As we established with my review of last week’s Hawaii Five-O, I really like it when things blow up. I especially like it when it comes as part of a great plot. This week’s episode is the total package.
We meet Danny’s younger brother, Matt (Dane Cook), who appears to be successful, fun and likeable, but of course things can’t ever be that simple; they’d be boring if they were. By the end of the first act, Steve and Danny are made aware that Matt is the focus of a federal fraud investigation, and on the verge of being indicted. I know that I decried stunt casting last week, but I’m actually very happy with this week, because I don’t think it’s a stunt; Cook is very well cast. I admit to being skeptical because I’m not a fan of his stand-up material, but he’s a capable actor who has a great rapport with Scott Caan and has the added bonus of physically looking like he could be Danny’s brother. His performance makes Matt is both ridiculously likeable and yet capable of deceiving both other people, and himself. The plot also allows Scott Caan to shine yet again, in one of his best performances of the season, not to mention that it lets the more serious side of the relationship between Danny and Steve come out. We see them banter every week, but we get a great reminder that they also support each other. As we near season’s end, this is the kind of great material that I want to see, and I wouldn’t mind seeing Dane Cook make a return appearance; given the way the episode ended, I’d think he probably will. Matt is Danny’s version of Victor Hesse – an ongoing albatross around his neck, except this one isn’t a villain he can hate.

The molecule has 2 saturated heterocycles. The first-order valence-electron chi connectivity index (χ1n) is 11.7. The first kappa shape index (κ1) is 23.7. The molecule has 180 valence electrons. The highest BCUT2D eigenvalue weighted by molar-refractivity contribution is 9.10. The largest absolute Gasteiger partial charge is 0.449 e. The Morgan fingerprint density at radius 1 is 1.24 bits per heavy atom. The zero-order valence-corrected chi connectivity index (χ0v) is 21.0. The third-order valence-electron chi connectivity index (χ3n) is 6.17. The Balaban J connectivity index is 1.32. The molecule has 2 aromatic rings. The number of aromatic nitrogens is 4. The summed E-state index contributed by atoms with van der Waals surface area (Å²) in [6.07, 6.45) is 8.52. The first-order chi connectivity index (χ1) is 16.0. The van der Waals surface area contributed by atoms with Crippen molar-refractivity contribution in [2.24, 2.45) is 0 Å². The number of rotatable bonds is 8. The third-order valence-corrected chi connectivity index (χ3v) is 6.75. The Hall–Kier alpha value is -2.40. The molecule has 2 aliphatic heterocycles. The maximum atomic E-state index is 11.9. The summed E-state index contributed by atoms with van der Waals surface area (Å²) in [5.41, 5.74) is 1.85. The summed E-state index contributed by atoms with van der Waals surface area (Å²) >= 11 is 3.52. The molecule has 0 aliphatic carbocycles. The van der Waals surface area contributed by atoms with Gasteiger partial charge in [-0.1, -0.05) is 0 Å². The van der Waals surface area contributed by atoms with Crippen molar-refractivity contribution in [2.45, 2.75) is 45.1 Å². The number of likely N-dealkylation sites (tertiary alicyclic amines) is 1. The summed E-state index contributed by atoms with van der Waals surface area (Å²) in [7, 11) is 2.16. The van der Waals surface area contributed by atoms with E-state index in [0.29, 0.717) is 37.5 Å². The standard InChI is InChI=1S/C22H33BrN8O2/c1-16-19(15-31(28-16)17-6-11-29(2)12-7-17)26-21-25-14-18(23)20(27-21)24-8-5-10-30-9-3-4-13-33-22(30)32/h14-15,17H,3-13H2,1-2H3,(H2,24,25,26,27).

Because life does not stop for family drama, his comes at the same time that Five-O is looking for a man who killed the daughter of a judge and the son of a prosecutor. While I certainly enjoy the explosions, the plot holds my interest beyond the nifty effects, with the same theme of families and choices. There’s a level of suspense that’s maintained through the episode, and the pieces all add up in the end. The case does get overshadowed a little bit, but that’s because the personal drama is so good, not because it is lacking. It’s a good compliment to everything else going on in the episode.
After this, we’ve got six episodes of Hawaii Five-O left in season one, and the show has some strong momentum going into the end of the season. With episodes like this, I can only imagine that it’s going to end strong, and it would shock me if it doesn’t return for more.